Been to the old parts of London? Rome? Beijing? Istanbul? Any Latin American capitol? How did it impact your thoughts? How was that different from being in a modern canyon of skyscrapers? 

What of the hearth? We can imagine that many of the most influential ideas throughout human evolution emerged around fires, whether outdoors or in, whether communal or solitary. Why do even modern high-rise condos in New York and Chicago boast of having fireplaces? 

I hope you find the embedded meanings and impacts of the built environment intriguing philosophically, sociologically, and psychologically–as I do. I will post links and print references soon. I want to get this scheduled today to allow you an opportunity to plan to participate.

It's been a while since we took collections to pay for our room reservations. I will pass a can to seek your alms. Names won't be taken, but I'll appreciate anything you can donate (a few dollars would be nice) to defray our costs. 

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  • Leila S.

    interesting discussion, went to surprising places. good to finally join in!

    October 15, 2013

    • Mark H.

      Good to chat with you. You had some interesting questions and insights. I hope you'll be back. Which general area of town are you in? Maybe we can have an out-of-cycle discussion nearer to you sometime.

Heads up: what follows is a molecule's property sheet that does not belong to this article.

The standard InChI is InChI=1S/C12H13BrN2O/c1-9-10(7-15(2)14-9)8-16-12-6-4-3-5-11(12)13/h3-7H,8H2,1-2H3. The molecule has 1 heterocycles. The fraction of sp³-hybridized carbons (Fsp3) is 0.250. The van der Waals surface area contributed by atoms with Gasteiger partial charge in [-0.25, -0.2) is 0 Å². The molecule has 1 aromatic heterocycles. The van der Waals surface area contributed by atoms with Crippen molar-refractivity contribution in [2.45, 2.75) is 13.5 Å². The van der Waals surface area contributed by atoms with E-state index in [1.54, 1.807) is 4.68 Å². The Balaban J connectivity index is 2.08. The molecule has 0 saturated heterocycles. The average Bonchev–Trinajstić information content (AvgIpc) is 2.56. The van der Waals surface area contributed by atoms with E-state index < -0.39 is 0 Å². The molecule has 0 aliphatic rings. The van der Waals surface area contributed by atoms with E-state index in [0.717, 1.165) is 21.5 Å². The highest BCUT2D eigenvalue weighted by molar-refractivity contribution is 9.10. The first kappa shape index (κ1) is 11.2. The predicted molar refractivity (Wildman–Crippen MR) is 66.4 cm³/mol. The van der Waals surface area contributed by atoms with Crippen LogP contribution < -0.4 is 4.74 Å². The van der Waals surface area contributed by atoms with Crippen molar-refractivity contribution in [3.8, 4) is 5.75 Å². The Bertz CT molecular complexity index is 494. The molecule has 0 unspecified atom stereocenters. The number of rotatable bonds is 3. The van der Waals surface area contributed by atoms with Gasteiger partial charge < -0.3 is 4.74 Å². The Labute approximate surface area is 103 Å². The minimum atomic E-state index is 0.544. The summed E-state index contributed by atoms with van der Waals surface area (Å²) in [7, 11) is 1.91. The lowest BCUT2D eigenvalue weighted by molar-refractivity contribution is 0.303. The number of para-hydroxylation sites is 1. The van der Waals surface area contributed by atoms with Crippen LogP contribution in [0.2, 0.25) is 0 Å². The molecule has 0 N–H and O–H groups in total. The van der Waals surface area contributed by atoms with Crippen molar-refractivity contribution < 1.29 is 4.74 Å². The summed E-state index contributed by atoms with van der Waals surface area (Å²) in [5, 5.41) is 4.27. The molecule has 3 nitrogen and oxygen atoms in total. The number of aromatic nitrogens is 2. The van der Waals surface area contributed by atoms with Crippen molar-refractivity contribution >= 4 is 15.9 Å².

October 16, 2013

    • Leila S.

      thanks! i live between downtown & old town.

      October 17, 2013

  • Rajpal S.

    It was great! Mark you did a great job! Looking forward for the next meet up.

    1 · October 17, 2013

  • Mark H.

    Interesting discussion. Now I have more to research and ponder. Thanks to all who participated. It was good to meet The two first timers.

    October 16, 2013

  • A former member
    A former member

    A unique topic that was of interest to everyone. Mark prepared us well & provided excellent in-group information. Those that attended displayed good knowledge & made good comments.